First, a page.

Public funds can't be used to repair church's stained glass windows, Massachusetts Supreme Court rules

(Pixabay/nataliaaggiato)Representative image: The Massachusetts Supreme Court has ruled that a church cannot use public funds to repair its historic stained glass windows.

A historic church in Massachusetts can receive taxpayer money in some circumstances, but it is not allowed to use the funds to preserve its stained glass windows, the state's high court has ruled.

In a ruling issued on Friday, the high court clarified conditions under which religious institutions can receive public funds in a case brought by a group of residents opposing preservation grants for a local church in Acton.

In 2016, Acton Town Meeting members approved Community Preservation Act grants amounting to $51,237 for the restoration of the stained glass windows of Acton Congregational Church.

Another $49,500 was given to the church to develop a master plan to study the structural integrity of its main building and two adjacent houses that it rents out, The Boston Globe reported.

Local residents, represented by the Washington-based organization Americans United for Separation of Church and State, opposed the grants, arguing that giving taxpayer money to the church violated the constitution.

The town, on the other hand, contended that the grants are not unconstitutional because it is supporting the preservation of a historic structure, not furthering a religious purpose. Attorneys representing the town pointed out that more than 300 projects involving religious institutions have already been funded through the state preservation program.

A Superior Court judge had previously denied the residents' request to block the grants while the litigation was pending. However, the Supreme Judicial Court reversed the order, granting the plaintiff's request to block the payments as the court proceedings continue.

The Supreme Court has asked the lower court to consider three factors when examining the constitutionality of such grants.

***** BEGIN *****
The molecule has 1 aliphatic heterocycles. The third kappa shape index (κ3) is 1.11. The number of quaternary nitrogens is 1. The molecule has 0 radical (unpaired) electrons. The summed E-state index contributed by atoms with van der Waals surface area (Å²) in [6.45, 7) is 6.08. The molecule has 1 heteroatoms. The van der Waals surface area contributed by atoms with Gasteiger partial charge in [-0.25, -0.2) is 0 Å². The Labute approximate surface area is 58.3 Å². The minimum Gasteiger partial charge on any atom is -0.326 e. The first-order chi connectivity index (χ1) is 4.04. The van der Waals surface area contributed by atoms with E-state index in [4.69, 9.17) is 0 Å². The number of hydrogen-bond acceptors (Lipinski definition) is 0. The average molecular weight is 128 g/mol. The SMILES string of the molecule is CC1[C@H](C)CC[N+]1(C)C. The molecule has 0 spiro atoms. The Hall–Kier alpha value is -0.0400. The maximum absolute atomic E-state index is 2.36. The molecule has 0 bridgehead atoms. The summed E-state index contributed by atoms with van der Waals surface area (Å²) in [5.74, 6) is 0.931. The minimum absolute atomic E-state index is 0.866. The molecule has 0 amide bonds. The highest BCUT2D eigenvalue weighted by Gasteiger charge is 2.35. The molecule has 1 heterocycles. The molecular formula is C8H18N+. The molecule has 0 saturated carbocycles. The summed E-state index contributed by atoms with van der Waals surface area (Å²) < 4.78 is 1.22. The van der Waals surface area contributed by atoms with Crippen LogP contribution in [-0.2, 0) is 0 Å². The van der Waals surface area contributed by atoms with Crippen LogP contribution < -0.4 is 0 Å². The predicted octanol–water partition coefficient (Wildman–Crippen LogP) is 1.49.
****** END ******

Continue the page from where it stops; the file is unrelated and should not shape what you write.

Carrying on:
The high court stated that the judge must consider "whether a motivating purpose of each grant is to aid the church, whether the grant will have the effect of substantially aiding the church and whether the grant avoids the risks of the political and economic abuses that prompted passage of the anti-aid amendment."

SJC Chief Justice Ralph D. Gants wrote in his ruling that public funds can be given to churches lawfully for historic preservation in certain cases, such as when "historical events of great significance occurred in the church, or where the grants are limited to preserving church property with a primarily secular purpose."

However, the judge cautioned that the grants in the Acton case could violate the rights of town residents who do not adhere to the church's beliefs.

Gants said that the plaintiffs are likely to succeed in challenging the stained glass grant, but added that "further discovery" is required for assessing the master plan grant.

Eric Rothschild, an attorney with Americans United for Separation of Church and State, said that the plaintiffs were pleased with the decision.

"The court's decision could be fairly read as urging the trial court to pay attention to the extent this money is going to the core of the church, the sanctuary," he said.

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